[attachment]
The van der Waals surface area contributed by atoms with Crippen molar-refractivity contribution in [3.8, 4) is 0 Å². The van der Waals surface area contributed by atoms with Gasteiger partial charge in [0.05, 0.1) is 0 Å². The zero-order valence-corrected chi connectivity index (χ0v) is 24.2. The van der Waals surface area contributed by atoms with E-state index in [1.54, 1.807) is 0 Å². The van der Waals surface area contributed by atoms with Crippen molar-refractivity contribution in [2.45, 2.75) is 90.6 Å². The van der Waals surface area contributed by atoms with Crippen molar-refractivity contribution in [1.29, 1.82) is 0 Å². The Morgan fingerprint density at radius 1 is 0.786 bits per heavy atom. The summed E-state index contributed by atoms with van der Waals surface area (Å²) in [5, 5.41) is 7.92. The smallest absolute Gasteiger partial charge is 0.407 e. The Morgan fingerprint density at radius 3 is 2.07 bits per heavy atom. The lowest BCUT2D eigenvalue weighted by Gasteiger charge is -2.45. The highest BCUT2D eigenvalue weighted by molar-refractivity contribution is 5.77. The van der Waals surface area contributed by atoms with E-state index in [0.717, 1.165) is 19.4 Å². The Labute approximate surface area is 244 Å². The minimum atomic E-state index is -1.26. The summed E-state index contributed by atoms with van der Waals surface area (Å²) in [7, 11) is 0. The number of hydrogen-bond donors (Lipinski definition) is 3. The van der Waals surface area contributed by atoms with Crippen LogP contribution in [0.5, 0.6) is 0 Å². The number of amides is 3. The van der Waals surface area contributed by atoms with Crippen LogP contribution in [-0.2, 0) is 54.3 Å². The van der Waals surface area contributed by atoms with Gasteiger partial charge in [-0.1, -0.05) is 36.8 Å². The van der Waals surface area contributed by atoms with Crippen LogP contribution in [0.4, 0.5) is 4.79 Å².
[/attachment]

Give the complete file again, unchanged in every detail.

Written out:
The van der Waals surface area contributed by atoms with Crippen molar-refractivity contribution in [3.8, 4) is 0 Å². The van der Waals surface area contributed by atoms with Gasteiger partial charge in [0.05, 0.1) is 0 Å². The zero-order valence-corrected chi connectivity index (χ0v) is 24.2. The van der Waals surface area contributed by atoms with E-state index in [1.54, 1.807) is 0 Å². The van der Waals surface area contributed by atoms with Crippen molar-refractivity contribution in [2.45, 2.75) is 90.6 Å². The van der Waals surface area contributed by atoms with Crippen molar-refractivity contribution in [1.29, 1.82) is 0 Å². The Morgan fingerprint density at radius 1 is 0.786 bits per heavy atom. The summed E-state index contributed by atoms with van der Waals surface area (Å²) in [5, 5.41) is 7.92. The smallest absolute Gasteiger partial charge is 0.407 e. The Morgan fingerprint density at radius 3 is 2.07 bits per heavy atom. The lowest BCUT2D eigenvalue weighted by Gasteiger charge is -2.45. The highest BCUT2D eigenvalue weighted by molar-refractivity contribution is 5.77. The van der Waals surface area contributed by atoms with E-state index in [0.717, 1.165) is 19.4 Å². The Labute approximate surface area is 244 Å². The minimum atomic E-state index is -1.26. The summed E-state index contributed by atoms with van der Waals surface area (Å²) in [7, 11) is 0. The number of hydrogen-bond donors (Lipinski definition) is 3. The van der Waals surface area contributed by atoms with Crippen LogP contribution in [0.5, 0.6) is 0 Å². The number of amides is 3. The van der Waals surface area contributed by atoms with Crippen LogP contribution in [-0.2, 0) is 54.3 Å². The van der Waals surface area contributed by atoms with Gasteiger partial charge in [-0.1, -0.05) is 36.8 Å². The van der Waals surface area contributed by atoms with Crippen LogP contribution in [0.4, 0.5) is 4.79 Å².